On 10-10-10, I make my way to Mumbai’s Farmers’ Market, which has come to Cuffe Parade’s World Trade Centre for the first time. In its first superhit season six months ago, the market was a permanent fixture every Sunday in Bandra, located inside the small Nilgiri Garden on Linking Road. This season, they have decided to travel week after week, to spread their message to snobbish townies, as well as distant suburbanites.
Flamboyante, the venue for the market, is more of a mela than a market, when I arrive. Right at the entrance, I am greeted by the smiling faces of Maharashtra’s organic farmers. They have travelled right through the night with their produce and set up shop here early morning, but there is no hint of tiredness on their faces. I see them chatting with the customers, educating them about ripening techniques, and lovingly packing their fruits and vegetables into their waiting cloth bags. “Please buy some,” Kavita Mukhi, the market’s organiser, urges me, as I bite into an amla so tart that it sends an electric current throughout my body. “We want the farmers to make a healthy living so that their next generation will want to become farmers. If not, where will our food come from?”
There is no middleman today and that is what makes it exciting for the farmers and the city people like us, many of whom have never seen a farmer up close and personal in their entire life. After being bombarded with media stories about farmer suicides or seeing ironic depictions in films like Peepli Live, the normalcy of the farmers I encounter is a pleasant surprise. Yet, it is a fragile situation. As Mukhi tells me, “The government’s policies, pesticides, and genetically modified seeds are all very bad for them. Also, what finally reaches the city markets can be priced at up to ten times what the middleman paid, and the farmer is often forced to sell at whatever price he is offered because his produce is so perishable. All this needs to change.”
In this context, the farmers’ enthusiasm needs to be saluted. Their desire to travel, to showcase their wares, to come and engage with us city-bred brats, who might, after all that they’ve gone through, still raise our eyebrows and slyly try and bargain with them, is as praiseworthy as their commitment to organic farming.
I walk into the central courtyard of Flamboyante – the giant tree there has been decorated with lights and marigold flowers and there are stalls all around. The café is packed with SoBo folks enjoying their Sunday brunch. The ‘organic’rita pizza looks delicious. A team of children from the Jalebi Ink youth media collective is distributing copies of their newspaper Junknama to all visitors.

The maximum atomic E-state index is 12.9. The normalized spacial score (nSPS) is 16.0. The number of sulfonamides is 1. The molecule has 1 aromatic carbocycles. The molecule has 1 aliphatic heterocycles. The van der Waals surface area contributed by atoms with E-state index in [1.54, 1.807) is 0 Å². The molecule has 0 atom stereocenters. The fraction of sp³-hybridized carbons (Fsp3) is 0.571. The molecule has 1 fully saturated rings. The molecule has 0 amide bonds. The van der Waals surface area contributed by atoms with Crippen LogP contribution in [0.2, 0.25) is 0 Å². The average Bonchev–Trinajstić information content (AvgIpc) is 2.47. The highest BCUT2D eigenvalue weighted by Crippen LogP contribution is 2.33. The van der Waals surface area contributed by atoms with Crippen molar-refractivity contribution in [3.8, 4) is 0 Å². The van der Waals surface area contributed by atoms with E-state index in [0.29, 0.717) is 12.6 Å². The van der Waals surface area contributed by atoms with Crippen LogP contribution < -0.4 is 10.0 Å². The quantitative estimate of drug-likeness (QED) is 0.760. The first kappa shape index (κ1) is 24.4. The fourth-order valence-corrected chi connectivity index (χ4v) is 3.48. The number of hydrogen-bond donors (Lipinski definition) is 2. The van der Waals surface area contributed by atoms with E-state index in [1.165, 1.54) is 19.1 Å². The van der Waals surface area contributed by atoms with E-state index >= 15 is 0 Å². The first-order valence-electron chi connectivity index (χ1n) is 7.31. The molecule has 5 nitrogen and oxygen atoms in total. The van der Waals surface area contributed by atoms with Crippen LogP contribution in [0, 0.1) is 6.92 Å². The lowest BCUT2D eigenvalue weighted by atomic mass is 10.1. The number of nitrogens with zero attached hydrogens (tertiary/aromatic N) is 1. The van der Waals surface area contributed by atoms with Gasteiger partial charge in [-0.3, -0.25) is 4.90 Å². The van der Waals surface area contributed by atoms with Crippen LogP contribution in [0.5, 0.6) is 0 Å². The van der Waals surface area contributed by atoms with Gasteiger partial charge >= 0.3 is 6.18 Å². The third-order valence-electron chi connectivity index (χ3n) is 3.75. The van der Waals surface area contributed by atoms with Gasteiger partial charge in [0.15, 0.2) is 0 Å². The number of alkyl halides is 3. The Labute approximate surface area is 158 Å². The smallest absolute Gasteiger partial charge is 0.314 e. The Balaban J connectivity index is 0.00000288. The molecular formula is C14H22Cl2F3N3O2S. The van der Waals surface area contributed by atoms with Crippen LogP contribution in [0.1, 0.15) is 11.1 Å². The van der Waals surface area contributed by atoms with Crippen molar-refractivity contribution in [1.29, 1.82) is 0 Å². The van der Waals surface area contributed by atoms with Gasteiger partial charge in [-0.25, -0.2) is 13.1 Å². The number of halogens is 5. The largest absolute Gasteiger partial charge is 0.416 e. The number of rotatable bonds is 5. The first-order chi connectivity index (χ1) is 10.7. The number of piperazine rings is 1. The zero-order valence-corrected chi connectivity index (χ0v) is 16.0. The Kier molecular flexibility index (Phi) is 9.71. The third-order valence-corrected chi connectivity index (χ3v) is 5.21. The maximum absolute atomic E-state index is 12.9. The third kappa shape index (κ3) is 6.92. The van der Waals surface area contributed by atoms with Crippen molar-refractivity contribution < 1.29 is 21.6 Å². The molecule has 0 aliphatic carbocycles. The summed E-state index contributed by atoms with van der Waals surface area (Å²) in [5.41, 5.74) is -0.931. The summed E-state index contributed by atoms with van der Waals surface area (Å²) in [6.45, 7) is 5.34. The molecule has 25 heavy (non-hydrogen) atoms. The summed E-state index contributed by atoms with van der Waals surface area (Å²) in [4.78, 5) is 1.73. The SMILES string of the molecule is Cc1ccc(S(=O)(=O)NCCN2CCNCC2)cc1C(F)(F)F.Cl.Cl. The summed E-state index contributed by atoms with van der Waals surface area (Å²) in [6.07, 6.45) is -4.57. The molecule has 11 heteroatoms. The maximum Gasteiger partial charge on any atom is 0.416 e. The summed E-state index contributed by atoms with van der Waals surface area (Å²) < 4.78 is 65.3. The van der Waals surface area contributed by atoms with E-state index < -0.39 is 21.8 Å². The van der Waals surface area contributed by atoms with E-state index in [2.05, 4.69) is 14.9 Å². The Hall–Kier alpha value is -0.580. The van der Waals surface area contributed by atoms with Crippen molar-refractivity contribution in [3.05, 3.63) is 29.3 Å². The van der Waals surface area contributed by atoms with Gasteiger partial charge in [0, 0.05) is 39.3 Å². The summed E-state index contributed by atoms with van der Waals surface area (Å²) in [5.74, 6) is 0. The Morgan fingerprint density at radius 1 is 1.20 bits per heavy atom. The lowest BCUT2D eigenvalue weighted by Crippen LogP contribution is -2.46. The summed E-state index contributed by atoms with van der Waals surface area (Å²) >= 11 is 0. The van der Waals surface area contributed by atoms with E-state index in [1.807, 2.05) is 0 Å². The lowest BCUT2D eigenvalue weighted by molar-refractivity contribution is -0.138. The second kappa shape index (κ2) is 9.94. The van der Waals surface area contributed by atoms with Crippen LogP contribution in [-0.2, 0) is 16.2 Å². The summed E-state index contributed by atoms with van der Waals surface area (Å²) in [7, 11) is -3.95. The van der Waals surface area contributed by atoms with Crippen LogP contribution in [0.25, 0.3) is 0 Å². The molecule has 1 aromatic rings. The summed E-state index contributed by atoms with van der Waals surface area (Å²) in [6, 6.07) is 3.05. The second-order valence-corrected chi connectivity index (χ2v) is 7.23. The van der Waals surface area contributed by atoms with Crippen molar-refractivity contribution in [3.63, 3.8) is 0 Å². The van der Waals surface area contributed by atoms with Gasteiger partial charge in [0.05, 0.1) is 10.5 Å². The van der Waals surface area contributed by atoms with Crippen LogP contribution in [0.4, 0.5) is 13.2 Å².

I saunter over to say ‘Hi’ to macrobiotic diet expert Shonali Sabherwal and learn more about her dabba delivery service. Then, after buying a glass of refreshing Mint Cooler from a savvy Cuffe Parade housewife, I am distracted by the fabulous daughter-in-law and mom-in-law tag team that make up Kika – a baby food that can also be used to make adult pudding! Their joint charm ensures that I pick up a box. The cheerful Mulshi Springs water folks call me over for a taste of some refreshing pesticide-free water, bottled at a Maharashtra spring, in an elegant glass bottle. At 50 bucks a bottle, it seems like a pretty good deal. Sorry Evian, I’m switching loyalties!
This is the ultimate luxury, I think to myself. To form a direct relationship between yourself and those who grow your food, something that is becoming more and more rare as urbanisation increases. To actually talk to the person who is growing, or making your food. To know what is inside your food. To respect the earth. Once upon a time, all this used to be a way of life in this country. Remembering this and acting upon it, is a luxury, which in fact, needs to be a necessity.
* This post is a modified version of my column Parmesh’s Viewfinder which appears in Verve magazine every month.